Boy, did that exactly cover why I sold the big P&H. It had the adjustable waveform option (big handle like some kind of clutch on a locomotive or tugboat) and you could do some nice work with it—but nothing like the instant adjustment possible with the Dynasty that replaced it. The Dynasty is smaller than the chiller that used to sit on top of the P&H. Yes, the P&H also had a coil of 4/0 wires so I could run stick at 400 amps if I wanted to, but that got to be pretty high on the list of things I no longer wanted to do.

    Local welders would gaze at the P&H with envy but it was like how I used to drool over a Monarch NN or an American Pacemaker and then remember, Oh, wait a minute, I have CNCs.

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  10. #28
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    If you are not satisfied with Miller quality ...

    ... time to switch to Budweiser!


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  12. #29
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    Personally think the inverters are way over rated in terms of duty cycle. I just don't think they can be ran balls out all the time. Im stuck with them for now because it can go down to 1 amp which I need on some parts. Ive only ever seen 2 miller inverters go bad out of heck guessing 40-50 over the years at different places Ive worked.

    First inverter I ever used was an old thermal arc. Was my favorite for 200+ amps TIG welding. Have heard they suck now but don't know.

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    OP....while you're waiting and down without a machine, go by one at Harbor Freight. Use it for 90 days and return it if you don't like it.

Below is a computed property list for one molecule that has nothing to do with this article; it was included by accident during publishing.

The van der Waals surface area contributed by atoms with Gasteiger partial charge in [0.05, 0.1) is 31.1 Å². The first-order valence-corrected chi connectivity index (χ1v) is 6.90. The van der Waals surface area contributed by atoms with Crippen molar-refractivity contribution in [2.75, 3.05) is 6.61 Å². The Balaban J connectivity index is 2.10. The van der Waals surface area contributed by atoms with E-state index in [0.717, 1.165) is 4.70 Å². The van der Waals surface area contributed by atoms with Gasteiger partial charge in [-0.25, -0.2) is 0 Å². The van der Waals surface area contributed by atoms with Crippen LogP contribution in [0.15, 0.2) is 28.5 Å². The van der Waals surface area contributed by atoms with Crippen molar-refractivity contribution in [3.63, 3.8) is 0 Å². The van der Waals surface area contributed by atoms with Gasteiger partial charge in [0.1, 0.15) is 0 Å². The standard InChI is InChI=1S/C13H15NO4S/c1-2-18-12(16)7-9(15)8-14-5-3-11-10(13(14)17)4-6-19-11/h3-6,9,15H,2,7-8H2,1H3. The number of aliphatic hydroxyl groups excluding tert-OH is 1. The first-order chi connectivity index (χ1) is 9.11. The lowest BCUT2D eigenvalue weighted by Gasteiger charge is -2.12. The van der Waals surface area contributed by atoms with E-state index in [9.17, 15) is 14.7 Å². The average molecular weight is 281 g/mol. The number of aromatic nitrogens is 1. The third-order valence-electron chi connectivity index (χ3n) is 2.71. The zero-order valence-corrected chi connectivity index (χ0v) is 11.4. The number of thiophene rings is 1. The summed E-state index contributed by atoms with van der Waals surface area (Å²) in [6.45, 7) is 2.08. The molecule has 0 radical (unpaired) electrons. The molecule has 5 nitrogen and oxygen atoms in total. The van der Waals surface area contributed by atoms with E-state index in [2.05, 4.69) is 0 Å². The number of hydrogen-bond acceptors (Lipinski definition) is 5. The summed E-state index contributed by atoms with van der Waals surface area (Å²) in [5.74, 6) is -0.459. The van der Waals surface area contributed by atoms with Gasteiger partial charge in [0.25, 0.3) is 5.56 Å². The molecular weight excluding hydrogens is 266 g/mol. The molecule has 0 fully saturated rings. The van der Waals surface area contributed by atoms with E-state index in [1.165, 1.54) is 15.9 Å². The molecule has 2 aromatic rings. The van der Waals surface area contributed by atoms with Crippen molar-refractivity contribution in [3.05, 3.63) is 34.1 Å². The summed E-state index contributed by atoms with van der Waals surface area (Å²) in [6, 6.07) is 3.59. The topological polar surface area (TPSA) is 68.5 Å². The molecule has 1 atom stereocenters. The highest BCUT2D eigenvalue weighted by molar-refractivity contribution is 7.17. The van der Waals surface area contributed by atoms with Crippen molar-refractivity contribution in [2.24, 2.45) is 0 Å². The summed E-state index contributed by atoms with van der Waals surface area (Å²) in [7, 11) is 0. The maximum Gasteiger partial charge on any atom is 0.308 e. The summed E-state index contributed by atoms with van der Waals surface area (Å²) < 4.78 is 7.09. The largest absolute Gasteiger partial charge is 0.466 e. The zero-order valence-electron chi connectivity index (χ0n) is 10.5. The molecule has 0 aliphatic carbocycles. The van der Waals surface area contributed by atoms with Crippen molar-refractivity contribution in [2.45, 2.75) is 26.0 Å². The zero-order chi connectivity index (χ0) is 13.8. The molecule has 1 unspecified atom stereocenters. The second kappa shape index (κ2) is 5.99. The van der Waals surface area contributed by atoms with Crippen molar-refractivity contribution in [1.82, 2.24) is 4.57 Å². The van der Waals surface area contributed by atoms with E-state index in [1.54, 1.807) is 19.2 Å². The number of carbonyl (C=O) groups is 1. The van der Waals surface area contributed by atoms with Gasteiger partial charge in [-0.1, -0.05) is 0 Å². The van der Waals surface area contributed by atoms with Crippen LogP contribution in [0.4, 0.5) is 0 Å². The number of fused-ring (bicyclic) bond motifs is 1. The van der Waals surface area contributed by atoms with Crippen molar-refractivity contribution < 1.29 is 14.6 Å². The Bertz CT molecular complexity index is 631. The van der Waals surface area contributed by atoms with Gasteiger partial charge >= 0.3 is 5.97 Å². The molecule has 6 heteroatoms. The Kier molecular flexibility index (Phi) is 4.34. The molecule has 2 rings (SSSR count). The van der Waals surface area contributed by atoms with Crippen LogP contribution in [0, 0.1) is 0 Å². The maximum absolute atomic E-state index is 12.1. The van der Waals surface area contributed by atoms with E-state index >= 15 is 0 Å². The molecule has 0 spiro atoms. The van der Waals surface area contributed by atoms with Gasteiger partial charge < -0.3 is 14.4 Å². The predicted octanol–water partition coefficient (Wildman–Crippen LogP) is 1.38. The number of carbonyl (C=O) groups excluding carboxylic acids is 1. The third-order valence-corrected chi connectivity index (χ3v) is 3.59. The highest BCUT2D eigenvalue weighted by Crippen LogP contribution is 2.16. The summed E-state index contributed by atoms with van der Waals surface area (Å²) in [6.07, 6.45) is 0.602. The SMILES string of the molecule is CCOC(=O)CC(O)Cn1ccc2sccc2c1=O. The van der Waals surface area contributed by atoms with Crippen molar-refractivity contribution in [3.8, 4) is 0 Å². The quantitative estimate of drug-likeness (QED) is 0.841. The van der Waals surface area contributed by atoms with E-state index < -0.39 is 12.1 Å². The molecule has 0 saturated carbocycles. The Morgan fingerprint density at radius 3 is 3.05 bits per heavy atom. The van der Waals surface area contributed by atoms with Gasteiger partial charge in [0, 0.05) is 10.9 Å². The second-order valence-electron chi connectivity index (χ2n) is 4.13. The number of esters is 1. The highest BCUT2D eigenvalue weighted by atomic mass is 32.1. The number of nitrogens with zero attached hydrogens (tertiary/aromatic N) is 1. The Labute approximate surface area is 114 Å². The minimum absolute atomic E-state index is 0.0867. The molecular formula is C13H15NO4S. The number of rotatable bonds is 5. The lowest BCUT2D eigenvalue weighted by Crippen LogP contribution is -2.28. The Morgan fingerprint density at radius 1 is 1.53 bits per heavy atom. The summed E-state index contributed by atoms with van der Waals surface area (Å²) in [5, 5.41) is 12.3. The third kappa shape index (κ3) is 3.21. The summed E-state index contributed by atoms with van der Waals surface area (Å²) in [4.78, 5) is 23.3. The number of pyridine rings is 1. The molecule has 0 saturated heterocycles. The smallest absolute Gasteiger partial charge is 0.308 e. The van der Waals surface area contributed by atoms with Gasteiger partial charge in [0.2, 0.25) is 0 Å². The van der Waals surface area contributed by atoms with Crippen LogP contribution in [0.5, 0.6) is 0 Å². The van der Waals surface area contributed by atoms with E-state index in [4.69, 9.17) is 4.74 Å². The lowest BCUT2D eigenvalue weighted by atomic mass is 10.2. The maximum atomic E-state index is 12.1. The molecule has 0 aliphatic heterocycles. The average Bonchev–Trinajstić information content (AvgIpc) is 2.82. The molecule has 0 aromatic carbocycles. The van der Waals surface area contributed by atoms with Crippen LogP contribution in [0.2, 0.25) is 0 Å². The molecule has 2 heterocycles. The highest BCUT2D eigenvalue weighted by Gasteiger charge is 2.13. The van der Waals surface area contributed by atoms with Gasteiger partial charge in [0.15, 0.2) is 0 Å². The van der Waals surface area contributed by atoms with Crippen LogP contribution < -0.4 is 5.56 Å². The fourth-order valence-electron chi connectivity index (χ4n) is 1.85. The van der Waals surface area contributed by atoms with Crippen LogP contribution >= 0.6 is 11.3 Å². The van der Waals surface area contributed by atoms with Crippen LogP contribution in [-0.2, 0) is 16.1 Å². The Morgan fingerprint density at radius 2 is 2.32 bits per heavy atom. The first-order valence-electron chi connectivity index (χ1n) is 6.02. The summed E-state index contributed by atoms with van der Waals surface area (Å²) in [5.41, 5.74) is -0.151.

If it fails in that time, take it back and they'll give you a new machine, no questions asked. Because it sounds like even HF has better service
    than the people you've been dealing with. Maybe you should even spring for the extended warranty.

  14. #31
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    I've had my Dynasty 200 for a little over 9 years now, in use every day in both production and job shop work. Except for the shit water cooler it came with it has had zero problems. I have a 350p mig welder that had a bad board in the first year of very light use, covered under warranty, and been running good for about 5 years now. The little Miller 150 gets very little use (tacking stuff up in the field) but it's great when I need it and has never hiccuped. My Syncrowave 500s is a beast, it just keeps running, (it creates enough of a magnetic field that the fan on the wall above it spins when you strike an arch with higher amperage) it's mainly used for thick aluminum jobs and not for production. Overall happy with our Millers.

  15. #32
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    Quote Originally Posted by turnworks View Post

    First inverter I ever used was an old thermal arc. Was my favorite for 200+ amps TIG welding. Have heard they suck now but don't know.
    The older sanrex made thermal arx machines were awesome. I still make my living with one, and love it.